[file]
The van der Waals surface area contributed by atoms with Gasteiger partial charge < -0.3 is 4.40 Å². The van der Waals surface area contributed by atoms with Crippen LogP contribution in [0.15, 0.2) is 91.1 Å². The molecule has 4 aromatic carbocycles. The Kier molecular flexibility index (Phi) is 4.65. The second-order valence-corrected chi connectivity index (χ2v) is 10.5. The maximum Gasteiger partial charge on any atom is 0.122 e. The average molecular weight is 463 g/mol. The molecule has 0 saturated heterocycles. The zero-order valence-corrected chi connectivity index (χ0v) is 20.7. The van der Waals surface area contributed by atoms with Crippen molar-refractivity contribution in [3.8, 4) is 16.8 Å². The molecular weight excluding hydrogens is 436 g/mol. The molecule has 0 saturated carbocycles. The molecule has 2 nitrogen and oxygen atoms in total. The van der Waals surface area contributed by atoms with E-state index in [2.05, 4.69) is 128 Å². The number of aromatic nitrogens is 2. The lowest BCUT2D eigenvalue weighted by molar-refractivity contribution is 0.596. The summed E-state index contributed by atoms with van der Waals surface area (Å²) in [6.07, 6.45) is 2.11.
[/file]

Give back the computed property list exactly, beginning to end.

The van der Waals surface area contributed by atoms with Gasteiger partial charge < -0.3 is 4.40 Å². The van der Waals surface area contributed by atoms with Crippen LogP contribution in [0.15, 0.2) is 91.1 Å². The molecule has 4 aromatic carbocycles. The Kier molecular flexibility index (Phi) is 4.65. The second-order valence-corrected chi connectivity index (χ2v) is 10.5. The maximum Gasteiger partial charge on any atom is 0.122 e. The average molecular weight is 463 g/mol. The molecule has 0 saturated heterocycles. The zero-order valence-corrected chi connectivity index (χ0v) is 20.7. The van der Waals surface area contributed by atoms with Crippen molar-refractivity contribution in [3.8, 4) is 16.8 Å². The molecular weight excluding hydrogens is 436 g/mol. The molecule has 0 saturated carbocycles. The molecule has 2 nitrogen and oxygen atoms in total. The van der Waals surface area contributed by atoms with E-state index in [2.05, 4.69) is 128 Å². The number of aromatic nitrogens is 2. The lowest BCUT2D eigenvalue weighted by molar-refractivity contribution is 0.596. The summed E-state index contributed by atoms with van der Waals surface area (Å²) in [6.07, 6.45) is 2.11.